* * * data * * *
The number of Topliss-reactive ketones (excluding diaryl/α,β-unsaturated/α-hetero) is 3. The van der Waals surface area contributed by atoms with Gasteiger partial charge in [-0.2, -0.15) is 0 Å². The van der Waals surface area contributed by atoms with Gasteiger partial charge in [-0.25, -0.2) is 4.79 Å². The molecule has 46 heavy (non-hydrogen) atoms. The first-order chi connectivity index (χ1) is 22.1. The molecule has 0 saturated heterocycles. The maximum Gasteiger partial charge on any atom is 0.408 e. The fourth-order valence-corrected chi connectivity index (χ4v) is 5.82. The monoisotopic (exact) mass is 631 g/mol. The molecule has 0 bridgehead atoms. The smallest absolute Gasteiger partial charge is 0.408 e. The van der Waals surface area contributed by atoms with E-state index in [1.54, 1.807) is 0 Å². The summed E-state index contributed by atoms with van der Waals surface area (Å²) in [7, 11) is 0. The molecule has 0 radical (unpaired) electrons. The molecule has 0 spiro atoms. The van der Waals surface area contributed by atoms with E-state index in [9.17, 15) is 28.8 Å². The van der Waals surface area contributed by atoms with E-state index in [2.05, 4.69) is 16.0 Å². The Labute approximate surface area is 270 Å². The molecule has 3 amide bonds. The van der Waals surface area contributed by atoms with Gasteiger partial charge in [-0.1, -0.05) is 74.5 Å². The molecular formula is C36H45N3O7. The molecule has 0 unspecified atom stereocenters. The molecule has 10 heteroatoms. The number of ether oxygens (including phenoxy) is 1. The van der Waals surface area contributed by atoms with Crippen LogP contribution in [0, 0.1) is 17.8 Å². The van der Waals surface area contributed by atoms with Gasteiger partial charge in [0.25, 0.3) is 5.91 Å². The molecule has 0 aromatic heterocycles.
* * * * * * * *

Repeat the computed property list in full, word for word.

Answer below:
The number of Topliss-reactive ketones (excluding diaryl/α,β-unsaturated/α-hetero) is 3. The van der Waals surface area contributed by atoms with Gasteiger partial charge in [-0.2, -0.15) is 0 Å². The van der Waals surface area contributed by atoms with Gasteiger partial charge in [-0.25, -0.2) is 4.79 Å². The molecule has 46 heavy (non-hydrogen) atoms. The first-order chi connectivity index (χ1) is 22.1. The molecule has 0 saturated heterocycles. The maximum Gasteiger partial charge on any atom is 0.408 e. The fourth-order valence-corrected chi connectivity index (χ4v) is 5.82. The monoisotopic (exact) mass is 631 g/mol. The molecule has 0 bridgehead atoms. The smallest absolute Gasteiger partial charge is 0.408 e. The van der Waals surface area contributed by atoms with E-state index in [1.54, 1.807) is 0 Å². The summed E-state index contributed by atoms with van der Waals surface area (Å²) in [7, 11) is 0. The molecule has 0 radical (unpaired) electrons. The molecule has 0 spiro atoms. The van der Waals surface area contributed by atoms with E-state index in [9.17, 15) is 28.8 Å². The van der Waals surface area contributed by atoms with E-state index in [2.05, 4.69) is 16.0 Å². The Labute approximate surface area is 270 Å². The molecule has 3 amide bonds. The van der Waals surface area contributed by atoms with Gasteiger partial charge in [-0.1, -0.05) is 74.5 Å². The molecular formula is C36H45N3O7. The molecule has 0 unspecified atom stereocenters. The molecule has 10 heteroatoms. The number of ether oxygens (including phenoxy) is 1. The van der Waals surface area contributed by atoms with Crippen LogP contribution in [0, 0.1) is 17.8 Å². The van der Waals surface area contributed by atoms with Gasteiger partial charge in [0.25, 0.3) is 5.91 Å². The molecule has 0 aromatic heterocycles.